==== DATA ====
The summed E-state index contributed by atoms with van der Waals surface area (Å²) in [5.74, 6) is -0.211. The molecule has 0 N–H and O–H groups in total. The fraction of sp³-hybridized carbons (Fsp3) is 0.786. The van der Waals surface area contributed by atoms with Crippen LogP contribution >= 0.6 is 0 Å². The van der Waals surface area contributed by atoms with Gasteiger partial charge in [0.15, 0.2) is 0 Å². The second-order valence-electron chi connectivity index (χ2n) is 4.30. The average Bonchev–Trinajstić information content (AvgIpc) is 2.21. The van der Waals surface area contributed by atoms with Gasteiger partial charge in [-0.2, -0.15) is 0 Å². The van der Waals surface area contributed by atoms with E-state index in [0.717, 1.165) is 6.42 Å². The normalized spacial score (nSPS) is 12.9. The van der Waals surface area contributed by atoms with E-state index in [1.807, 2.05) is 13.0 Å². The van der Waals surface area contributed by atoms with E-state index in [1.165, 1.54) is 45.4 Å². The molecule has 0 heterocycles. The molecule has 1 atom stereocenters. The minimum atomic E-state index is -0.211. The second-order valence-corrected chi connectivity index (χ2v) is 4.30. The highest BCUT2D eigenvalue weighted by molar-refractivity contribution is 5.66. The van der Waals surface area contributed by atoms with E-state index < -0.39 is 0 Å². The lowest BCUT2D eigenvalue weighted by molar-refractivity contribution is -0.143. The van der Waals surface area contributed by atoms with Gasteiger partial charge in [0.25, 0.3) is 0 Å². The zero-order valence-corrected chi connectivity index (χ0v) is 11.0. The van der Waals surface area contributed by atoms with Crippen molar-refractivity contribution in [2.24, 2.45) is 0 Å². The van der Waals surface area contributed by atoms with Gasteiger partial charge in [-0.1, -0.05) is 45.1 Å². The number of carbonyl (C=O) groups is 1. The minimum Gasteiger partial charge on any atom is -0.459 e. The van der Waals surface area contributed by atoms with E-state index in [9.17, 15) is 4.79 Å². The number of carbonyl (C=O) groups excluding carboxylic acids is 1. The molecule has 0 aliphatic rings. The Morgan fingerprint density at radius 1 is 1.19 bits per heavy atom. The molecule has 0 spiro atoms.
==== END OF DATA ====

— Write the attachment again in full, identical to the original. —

The summed E-state index contributed by atoms with van der Waals surface area (Å²) in [5.74, 6) is -0.211. The molecule has 0 N–H and O–H groups in total. The fraction of sp³-hybridized carbons (Fsp3) is 0.786. The van der Waals surface area contributed by atoms with Crippen LogP contribution >= 0.6 is 0 Å². The van der Waals surface area contributed by atoms with Gasteiger partial charge in [0.15, 0.2) is 0 Å². The second-order valence-electron chi connectivity index (χ2n) is 4.30. The average Bonchev–Trinajstić information content (AvgIpc) is 2.21. The van der Waals surface area contributed by atoms with Gasteiger partial charge in [-0.2, -0.15) is 0 Å². The van der Waals surface area contributed by atoms with E-state index in [0.717, 1.165) is 6.42 Å². The normalized spacial score (nSPS) is 12.9. The van der Waals surface area contributed by atoms with E-state index in [1.807, 2.05) is 13.0 Å². The van der Waals surface area contributed by atoms with E-state index in [1.165, 1.54) is 45.4 Å². The molecule has 0 heterocycles. The molecule has 1 atom stereocenters. The minimum atomic E-state index is -0.211. The second-order valence-corrected chi connectivity index (χ2v) is 4.30. The highest BCUT2D eigenvalue weighted by molar-refractivity contribution is 5.66. The van der Waals surface area contributed by atoms with E-state index < -0.39 is 0 Å². The lowest BCUT2D eigenvalue weighted by molar-refractivity contribution is -0.143. The van der Waals surface area contributed by atoms with Gasteiger partial charge in [0.25, 0.3) is 0 Å². The zero-order valence-corrected chi connectivity index (χ0v) is 11.0. The van der Waals surface area contributed by atoms with Crippen molar-refractivity contribution in [2.24, 2.45) is 0 Å². The van der Waals surface area contributed by atoms with Gasteiger partial charge in [-0.1, -0.05) is 45.1 Å². The number of carbonyl (C=O) groups is 1. The minimum Gasteiger partial charge on any atom is -0.459 e. The van der Waals surface area contributed by atoms with E-state index in [9.17, 15) is 4.79 Å². The number of carbonyl (C=O) groups excluding carboxylic acids is 1. The molecule has 0 aliphatic rings. The Morgan fingerprint density at radius 1 is 1.19 bits per heavy atom. The molecule has 0 spiro atoms.